- Quidel late Thursday announced second quarter revenue of $201.8 million, an 86% increase compared to the same period last year, fueled by strong demand for its Sofia SARS Antigen and Lyra SARS-CoV-2 molecular tests.
- The company's point-of-care antigen test, which in May became the first such diagnostic to receive FDA emergency use authorization, brought in $56.3 million in revenue helping Quidel's rapid immunoassay product sales to jump 270% in the quarter to $80.6 million. The Lyra SARS-CoV-2 assay, which first received an EUA in March, captured $52.7 million in sales for the quarter.
- CEO Doug Bryant told analysts demand for the company's antigen test "continues to be strong, sustained, and frankly more than we can satisfy." Based in part on the current demand for Quidel's antigen test, Bryant projected that third quarter revenue will be at least $375 million.
The pandemic has afforded an unexpected growth catalyst of big proportions for Quidel, whose stock price has nearly tripled since the start of the second quarter.
While Quidel has not historically provided quarterly or annual guidance, Bryant told investors on Thursday in making the third quarter $375 million forecast that the company recognizes the "difficulty all this growth is creating for analysts trying to model revenue and EBITDA over the next few quarters." Going forward, he made the case that a "revenue floor that reflects a high confidence of achievement might be useful."
Quidel shared new data July 17 showing its antigen test had 96.7% sensitivity within five days of the onset of COVID-19 symptoms, comparable to the sensitivity rates of polymerase chain reaction (PCR) tests.
Earlier this month, FDA granted an EUA to a BD antigen test with 84% sensitivity, making it only the second such diagnostic after Quidel to receive the agency's nod. However, with 96.7% sensitivity, William Blair analysts in a July 20 note concluded that Quidel's antigen test appears to be best-in-class at this point, with Abbott still in the process of developing its own such diagnostic.
"We think this opens up more of the testing market for the company and should act as another meaningful differentiator against other antigen players like BD and potentially Abbott. That is not to say this test will erode the opportunity for BD or maybe even Abbott in the near term, as those manufacturers are likely to sell everything they make as well," wrote the analysts.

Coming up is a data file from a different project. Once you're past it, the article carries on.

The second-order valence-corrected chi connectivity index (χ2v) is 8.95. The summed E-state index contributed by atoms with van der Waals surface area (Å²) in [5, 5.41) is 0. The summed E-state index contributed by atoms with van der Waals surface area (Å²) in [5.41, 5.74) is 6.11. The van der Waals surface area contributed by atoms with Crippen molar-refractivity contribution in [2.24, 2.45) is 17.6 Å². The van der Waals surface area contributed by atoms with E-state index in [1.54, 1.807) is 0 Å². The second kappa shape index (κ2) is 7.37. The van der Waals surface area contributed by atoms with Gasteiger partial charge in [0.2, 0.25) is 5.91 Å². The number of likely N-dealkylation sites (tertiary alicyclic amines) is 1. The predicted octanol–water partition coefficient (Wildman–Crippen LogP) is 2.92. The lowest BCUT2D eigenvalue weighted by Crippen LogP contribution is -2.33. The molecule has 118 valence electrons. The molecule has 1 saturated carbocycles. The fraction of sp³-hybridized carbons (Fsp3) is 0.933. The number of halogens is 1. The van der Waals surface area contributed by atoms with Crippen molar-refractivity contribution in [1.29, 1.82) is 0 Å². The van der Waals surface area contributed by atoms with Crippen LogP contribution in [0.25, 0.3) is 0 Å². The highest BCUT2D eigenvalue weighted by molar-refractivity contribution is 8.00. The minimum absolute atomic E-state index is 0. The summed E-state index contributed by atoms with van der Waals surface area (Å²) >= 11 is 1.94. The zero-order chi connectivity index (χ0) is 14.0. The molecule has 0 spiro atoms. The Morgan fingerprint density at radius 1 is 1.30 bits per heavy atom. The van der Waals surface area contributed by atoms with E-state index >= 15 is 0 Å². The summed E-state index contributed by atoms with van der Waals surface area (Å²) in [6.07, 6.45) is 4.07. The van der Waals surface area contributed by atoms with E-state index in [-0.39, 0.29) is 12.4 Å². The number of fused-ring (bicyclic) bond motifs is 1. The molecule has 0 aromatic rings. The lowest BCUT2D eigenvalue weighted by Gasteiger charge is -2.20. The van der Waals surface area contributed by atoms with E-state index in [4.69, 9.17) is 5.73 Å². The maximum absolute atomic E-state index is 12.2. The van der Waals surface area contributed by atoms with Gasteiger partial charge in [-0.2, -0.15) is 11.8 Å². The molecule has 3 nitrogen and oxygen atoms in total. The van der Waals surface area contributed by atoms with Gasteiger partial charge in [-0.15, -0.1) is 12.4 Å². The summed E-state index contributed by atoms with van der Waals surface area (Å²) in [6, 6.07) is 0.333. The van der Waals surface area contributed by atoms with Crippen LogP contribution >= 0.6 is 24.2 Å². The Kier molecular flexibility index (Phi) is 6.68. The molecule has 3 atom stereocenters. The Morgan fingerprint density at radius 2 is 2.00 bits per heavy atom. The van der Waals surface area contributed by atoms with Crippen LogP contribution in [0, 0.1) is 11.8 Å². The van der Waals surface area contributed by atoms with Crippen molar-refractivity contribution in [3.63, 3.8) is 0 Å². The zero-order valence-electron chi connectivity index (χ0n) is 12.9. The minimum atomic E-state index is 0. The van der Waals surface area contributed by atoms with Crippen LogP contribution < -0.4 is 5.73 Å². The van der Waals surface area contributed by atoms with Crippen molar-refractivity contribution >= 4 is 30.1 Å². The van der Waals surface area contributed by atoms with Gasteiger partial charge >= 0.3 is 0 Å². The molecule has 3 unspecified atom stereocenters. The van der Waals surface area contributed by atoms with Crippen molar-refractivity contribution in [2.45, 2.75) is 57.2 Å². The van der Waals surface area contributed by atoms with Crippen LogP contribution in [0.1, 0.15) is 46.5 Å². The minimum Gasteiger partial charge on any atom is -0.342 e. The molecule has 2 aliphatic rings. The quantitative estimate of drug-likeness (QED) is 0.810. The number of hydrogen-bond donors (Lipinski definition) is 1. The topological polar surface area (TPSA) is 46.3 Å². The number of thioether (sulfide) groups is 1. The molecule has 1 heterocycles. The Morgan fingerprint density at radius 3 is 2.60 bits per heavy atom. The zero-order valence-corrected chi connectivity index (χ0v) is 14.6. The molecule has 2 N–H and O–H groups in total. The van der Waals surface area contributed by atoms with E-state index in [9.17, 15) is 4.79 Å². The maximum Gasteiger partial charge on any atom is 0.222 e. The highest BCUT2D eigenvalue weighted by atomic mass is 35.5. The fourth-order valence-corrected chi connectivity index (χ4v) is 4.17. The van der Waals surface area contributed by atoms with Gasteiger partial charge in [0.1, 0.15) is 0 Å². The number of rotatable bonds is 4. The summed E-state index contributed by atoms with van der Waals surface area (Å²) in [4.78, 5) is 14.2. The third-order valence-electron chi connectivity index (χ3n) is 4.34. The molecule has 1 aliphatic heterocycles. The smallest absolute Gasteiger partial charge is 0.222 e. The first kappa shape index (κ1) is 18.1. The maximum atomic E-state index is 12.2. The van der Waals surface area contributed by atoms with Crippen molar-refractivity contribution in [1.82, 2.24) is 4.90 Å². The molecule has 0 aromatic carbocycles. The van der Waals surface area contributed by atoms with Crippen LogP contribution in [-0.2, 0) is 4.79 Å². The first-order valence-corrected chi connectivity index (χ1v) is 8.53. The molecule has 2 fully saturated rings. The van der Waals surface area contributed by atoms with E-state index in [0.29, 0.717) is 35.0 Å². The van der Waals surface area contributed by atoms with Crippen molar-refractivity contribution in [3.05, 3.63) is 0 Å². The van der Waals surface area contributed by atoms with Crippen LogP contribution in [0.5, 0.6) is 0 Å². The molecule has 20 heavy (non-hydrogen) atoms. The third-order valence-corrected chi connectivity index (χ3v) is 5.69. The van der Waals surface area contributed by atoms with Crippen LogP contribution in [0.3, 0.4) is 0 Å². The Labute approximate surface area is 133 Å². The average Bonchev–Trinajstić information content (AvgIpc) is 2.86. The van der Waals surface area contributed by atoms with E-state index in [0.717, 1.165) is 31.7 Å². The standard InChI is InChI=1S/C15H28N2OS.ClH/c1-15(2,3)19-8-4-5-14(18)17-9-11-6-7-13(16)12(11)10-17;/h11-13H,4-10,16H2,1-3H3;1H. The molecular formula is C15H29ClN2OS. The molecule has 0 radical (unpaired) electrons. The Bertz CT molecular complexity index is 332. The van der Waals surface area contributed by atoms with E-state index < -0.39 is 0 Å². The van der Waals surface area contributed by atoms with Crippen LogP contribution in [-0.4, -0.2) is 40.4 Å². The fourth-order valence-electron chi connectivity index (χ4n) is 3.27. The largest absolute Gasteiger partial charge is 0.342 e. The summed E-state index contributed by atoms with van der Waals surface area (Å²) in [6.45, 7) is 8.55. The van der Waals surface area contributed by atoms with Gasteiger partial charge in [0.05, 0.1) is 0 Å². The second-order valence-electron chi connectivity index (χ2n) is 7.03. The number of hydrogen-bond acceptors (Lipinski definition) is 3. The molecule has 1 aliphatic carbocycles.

While the Quidel antigen test's sensitivity data may increase demand for the diagnostic, the analysts also noted there is little it can do to expand manufacturing capacity above the more than 1 million tests per week that are currently being produced.
"Heading into next month this number should trend closer to 1.5 million with even more expansion on the way, but again, capacity will be the limiting factor for Quidel — not demand," according to the analysts.
Nonetheless, Bryant told investors on Thursday's call that the company anticipates continued growth over the coming months and is actively working to increase its manufacturing scale by expanding facilities, hiring additional personnel and asking more of the supply chain.
One thing that could help: Quidel announced Friday it's ironing out plans for a one-year, $71 million contract from the National Institutes of Health to support greater manufacturing capacity in San Diego, with a goal of finalizing an agreement by mid-September. Those funds would help expand Quidel's test cassette capacity from 84 million per year to 220 million and support a larger distribution center for COVID-19 assays as well as diagnostics for other infectious diseases.
Quidel's pipeline includes a serology assay that Bryant contends could provide "better clinical utility than the current tests in market." Also under development is a rapid combination diagnostic to detect the coronavirus and the A and B forms of influenza. "Because the assay uses the same manufacturing lines as our Sofia flu and Sofia antigen tests the combo test can potentially increase our manufacturing capacity, especially as we enter into the crucial winter months," Bryant said.
Earlier this month, FDA granted an EUA to a combination diagnostic from the Centers for Disease Control and Prevention designed to determine if a patient is infected with influenza or the novel coronavirus. The agency has also authorized similar dual purpose tests from BioFire Diagnostics and Qiagen.
Last month, Quidel announced it received $635,000 from the Biomedical Advanced Research and Development Authority (BARDA) to fund the development of a point-of-care assay that can test for SARS-CoV-2, Influenza A, Influenza B, and Respiratory Syncytial Virus (RVP). Ultimately, the goal is to apply for an EUA for the test.
In addition, Bryant reported that all of Quidel's key non-COVID-19 product development efforts remain on track. The company in the fall intends to submit 510(k) packages to FDA for Sofia Strep 98 and Sofia RVP.